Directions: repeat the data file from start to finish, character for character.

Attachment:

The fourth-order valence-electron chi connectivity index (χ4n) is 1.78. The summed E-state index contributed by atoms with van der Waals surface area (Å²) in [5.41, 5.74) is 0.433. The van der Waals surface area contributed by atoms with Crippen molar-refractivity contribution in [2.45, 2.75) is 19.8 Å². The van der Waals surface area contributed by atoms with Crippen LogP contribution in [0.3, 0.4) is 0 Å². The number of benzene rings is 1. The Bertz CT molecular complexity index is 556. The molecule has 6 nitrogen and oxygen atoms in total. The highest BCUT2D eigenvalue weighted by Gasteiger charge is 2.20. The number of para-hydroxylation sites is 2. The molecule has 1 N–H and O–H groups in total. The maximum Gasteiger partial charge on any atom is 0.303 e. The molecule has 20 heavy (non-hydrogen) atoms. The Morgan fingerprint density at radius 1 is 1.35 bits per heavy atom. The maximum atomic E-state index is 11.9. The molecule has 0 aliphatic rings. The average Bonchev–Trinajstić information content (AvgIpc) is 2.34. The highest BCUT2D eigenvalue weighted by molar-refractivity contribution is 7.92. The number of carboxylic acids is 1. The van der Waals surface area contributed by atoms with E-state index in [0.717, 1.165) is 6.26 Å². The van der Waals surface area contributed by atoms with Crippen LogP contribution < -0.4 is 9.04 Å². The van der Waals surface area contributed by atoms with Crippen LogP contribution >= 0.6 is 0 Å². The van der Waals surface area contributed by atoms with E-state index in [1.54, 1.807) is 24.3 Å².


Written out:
The fourth-order valence-electron chi connectivity index (χ4n) is 1.78. The summed E-state index contributed by atoms with van der Waals surface area (Å²) in [5.41, 5.74) is 0.433. The van der Waals surface area contributed by atoms with Crippen molar-refractivity contribution in [2.45, 2.75) is 19.8 Å². The van der Waals surface area contributed by atoms with Crippen LogP contribution in [0.3, 0.4) is 0 Å². The number of benzene rings is 1. The Bertz CT molecular complexity index is 556. The molecule has 6 nitrogen and oxygen atoms in total. The highest BCUT2D eigenvalue weighted by Gasteiger charge is 2.20. The number of para-hydroxylation sites is 2. The molecule has 1 N–H and O–H groups in total. The maximum Gasteiger partial charge on any atom is 0.303 e. The molecule has 20 heavy (non-hydrogen) atoms. The Morgan fingerprint density at radius 1 is 1.35 bits per heavy atom. The maximum atomic E-state index is 11.9. The molecule has 0 aliphatic rings. The average Bonchev–Trinajstić information content (AvgIpc) is 2.34. The highest BCUT2D eigenvalue weighted by molar-refractivity contribution is 7.92. The number of carboxylic acids is 1. The van der Waals surface area contributed by atoms with E-state index in [0.717, 1.165) is 6.26 Å². The van der Waals surface area contributed by atoms with Crippen LogP contribution < -0.4 is 9.04 Å². The van der Waals surface area contributed by atoms with Crippen LogP contribution >= 0.6 is 0 Å². The van der Waals surface area contributed by atoms with E-state index in [1.54, 1.807) is 24.3 Å².